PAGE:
There is a long list of reasons why sensory play is so important for young children. It helps with social skills, physical skills, communication skills, self-regulation and more. But the best thing about sensory play is that it's pure fun.
This simple activity is a great sensory play idea that can keep little ones busy for hours, indoors or outdoors. Fill a bin or small kiddie pool with regular birdseed, and watch the seeds of imagination sprout as your little birdies play. Kids love the feeling and the sounds of playing with their sensory bin, specially designed for fall.
Making homemade play dough is a favorite project for toddlers and preschoolers. They love the mixing, the texture and, of course, all the play; and it's an easy project to do with items right from your pantry. But you can make this project even more scent-sational by adding in some pumpkin pie seasonings, to give your dough an extra sensory kick that little ones will love.
With the holidays coming up, this spice play dough would be fun for entertaining little ones while parents are busy cooking, too.
Halloween is over, but the candy remains for days after. And the remains of the remains means lots of candy wrappers. Use this candy wrapper frame as an excuse to eat a few more pieces of candy while creating a fun memento. What could be sweeter than a picture of your cute little ghost, goblin, Elsa or Olaf in a candy frame?
Decoupage is a simple crafting method that uses glue and pieces of paper to create unique projects. If you can cut and glue, then you can decoupage. Even little ones can have fun making this fun candy wrapper picture frame.
This magical mixture of Halloween and bowling is the perfect recipe for a great party game! The spooky take on a classic can be played indoors or outdoors and is a spooktacular activity for children of all ages. After making the pins, let your little ghouls and goblins have a go at them by rolling a pumpkin down the lane.
Although you may have decided to give out non-edible treats this Halloween, chances are, your neighbors are still handing out the sweet stuff. When your kids come home from trick-or-treating with all that loot and start sorting through it, the sheer volume may make you freak out (even more than the pint-sized grim reaper at your door did).
What are you going to do with all that candy? You could let the kids eat most of it in one sitting and get sick, or you might be tempted to dump it in the trash. No need to take drastic measures. I recommend giving your kids the opportunity to pick out a few of their favorite pieces and then make the rest disappear like magic. Read on for a few neat tricks.
I didn't grow up in Los Angeles; and although I have Latin American family, we are not of the Mexican or Guatemalan variety - meaning I arrived in SoCal knowing next to nothing about Day of the Dead. I've gradually pieced together the whole fascinating cultural and historical puzzle, discovering how many Halloween traditions we actually owe to the Native Americans who were in the city of angels before us, before the Spanish, before Christianity. El Día de los Muertos is a rare opportunity to understand several layers of angeleno culture, while celebrating something that looks a heck of a lot like Halloween.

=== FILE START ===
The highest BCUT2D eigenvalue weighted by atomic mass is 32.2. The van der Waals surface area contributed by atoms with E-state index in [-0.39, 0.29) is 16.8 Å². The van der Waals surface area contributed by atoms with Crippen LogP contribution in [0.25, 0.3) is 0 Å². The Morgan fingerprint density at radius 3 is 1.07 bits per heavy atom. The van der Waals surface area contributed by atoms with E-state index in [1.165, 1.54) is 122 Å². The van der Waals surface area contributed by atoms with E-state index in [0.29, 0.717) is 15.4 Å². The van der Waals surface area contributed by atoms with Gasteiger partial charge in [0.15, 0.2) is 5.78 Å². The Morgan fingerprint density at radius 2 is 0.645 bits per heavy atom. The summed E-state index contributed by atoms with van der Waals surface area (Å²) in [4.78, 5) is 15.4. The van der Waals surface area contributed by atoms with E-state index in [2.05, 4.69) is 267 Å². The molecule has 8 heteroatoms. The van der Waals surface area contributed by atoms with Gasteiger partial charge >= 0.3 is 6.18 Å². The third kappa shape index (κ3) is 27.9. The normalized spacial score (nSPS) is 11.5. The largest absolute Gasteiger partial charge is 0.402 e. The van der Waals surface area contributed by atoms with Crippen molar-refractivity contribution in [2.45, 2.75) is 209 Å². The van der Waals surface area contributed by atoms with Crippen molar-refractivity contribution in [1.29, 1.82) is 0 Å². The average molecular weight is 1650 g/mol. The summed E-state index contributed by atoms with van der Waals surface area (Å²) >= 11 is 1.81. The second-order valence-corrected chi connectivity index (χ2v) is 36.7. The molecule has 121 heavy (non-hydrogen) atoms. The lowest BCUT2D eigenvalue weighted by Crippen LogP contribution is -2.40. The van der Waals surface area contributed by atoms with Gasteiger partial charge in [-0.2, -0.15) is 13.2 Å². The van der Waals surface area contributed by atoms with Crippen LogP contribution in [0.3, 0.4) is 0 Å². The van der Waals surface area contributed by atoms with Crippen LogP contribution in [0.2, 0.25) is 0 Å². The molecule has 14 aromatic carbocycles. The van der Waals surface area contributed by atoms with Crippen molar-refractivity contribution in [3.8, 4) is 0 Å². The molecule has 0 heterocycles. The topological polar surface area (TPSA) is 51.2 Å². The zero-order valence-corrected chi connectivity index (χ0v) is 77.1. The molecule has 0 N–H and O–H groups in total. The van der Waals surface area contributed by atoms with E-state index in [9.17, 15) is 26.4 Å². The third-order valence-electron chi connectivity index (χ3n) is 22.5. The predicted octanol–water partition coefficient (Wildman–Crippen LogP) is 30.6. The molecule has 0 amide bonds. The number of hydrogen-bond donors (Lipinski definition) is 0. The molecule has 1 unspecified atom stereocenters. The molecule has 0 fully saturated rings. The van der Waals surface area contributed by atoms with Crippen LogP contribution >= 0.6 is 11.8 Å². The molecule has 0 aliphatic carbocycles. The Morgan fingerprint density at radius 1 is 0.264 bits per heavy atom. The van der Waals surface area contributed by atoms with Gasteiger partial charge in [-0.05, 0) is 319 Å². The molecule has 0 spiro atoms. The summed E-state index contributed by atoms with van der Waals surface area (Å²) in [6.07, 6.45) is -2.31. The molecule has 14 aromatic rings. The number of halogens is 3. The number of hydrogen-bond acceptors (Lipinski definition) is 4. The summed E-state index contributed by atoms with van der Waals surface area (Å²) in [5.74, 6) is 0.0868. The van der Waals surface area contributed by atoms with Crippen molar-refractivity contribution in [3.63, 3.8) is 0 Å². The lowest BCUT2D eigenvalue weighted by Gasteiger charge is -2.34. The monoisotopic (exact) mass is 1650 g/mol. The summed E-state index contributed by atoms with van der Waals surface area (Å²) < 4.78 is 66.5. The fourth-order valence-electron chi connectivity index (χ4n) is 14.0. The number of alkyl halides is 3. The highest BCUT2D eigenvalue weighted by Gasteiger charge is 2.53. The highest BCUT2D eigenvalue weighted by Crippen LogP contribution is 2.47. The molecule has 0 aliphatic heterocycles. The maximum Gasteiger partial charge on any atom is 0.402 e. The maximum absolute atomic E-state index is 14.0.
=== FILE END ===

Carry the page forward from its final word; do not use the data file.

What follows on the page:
While LA offers many Day of the Dead celebrations, the most authentic may be the novenarios, the nine nights of revelry leading up to November 2. Many Spanish-speaking countries have novenarios leading up to Christmas, but there is a similar build-up to the Day of the Dead, and here in LA it is most celebrated, not surprisingly, on Olvera Street. I've been curious to check out this traditional celebration for years, but between ghost trains and haunted houses our last week of October has always been booked solid. Not to mention that whole parking downtown thing. This year I finally decided to take the sugar skull by the horns and go see what it's all about. Curious?
This Halloween decorating project is a perfect mix of art and science. Mix the light and airy texture of cheesecloth with the stiffening property of starch, and the results are a real scream! These supernatural spirits can stand on their own, or be hung from the ceiling to create a really eerie effect.
As we prepare for Halloween with our kids this week—buying high-tech costumes that sometimes seem like they came from a studio wardrobe department, or getting crafty in the new age of Pinterest perfection—it's made us think back to our own childhood get-ups. For a bit of fun, we asked our writers to share pics from Halloweens way past, and we've created a gallery of low-tech costumes that we wore when we were kids. (Our trip down memory lane involved a lot of old Polaroid scanning.)
I had forgotten how often we used to dress as hobos, Raggedy Ann, and Native Americans in the '70s. Remember those funky Ben Cooper, Inc. boxed costumes we used to pick up at the drug store? I still recall the sensation of poking my tongue through that scratchy mouth hole in the mask all night long; I knew it was a bad idea, but I couldn't seem to stop myself. And trying to get through the night without ripping the accompanying thin plastic sheet printed with our favorite pop-culture icon— ever wonder why the face of the character had to be printed on the chest of the costume, too? Why? Why!
We're glad you're here at Mommy Poppins Boston, your free online resource for everything for families and kids in the greater Boston area. We'd love to hear from you with any questions or suggestions! — Tara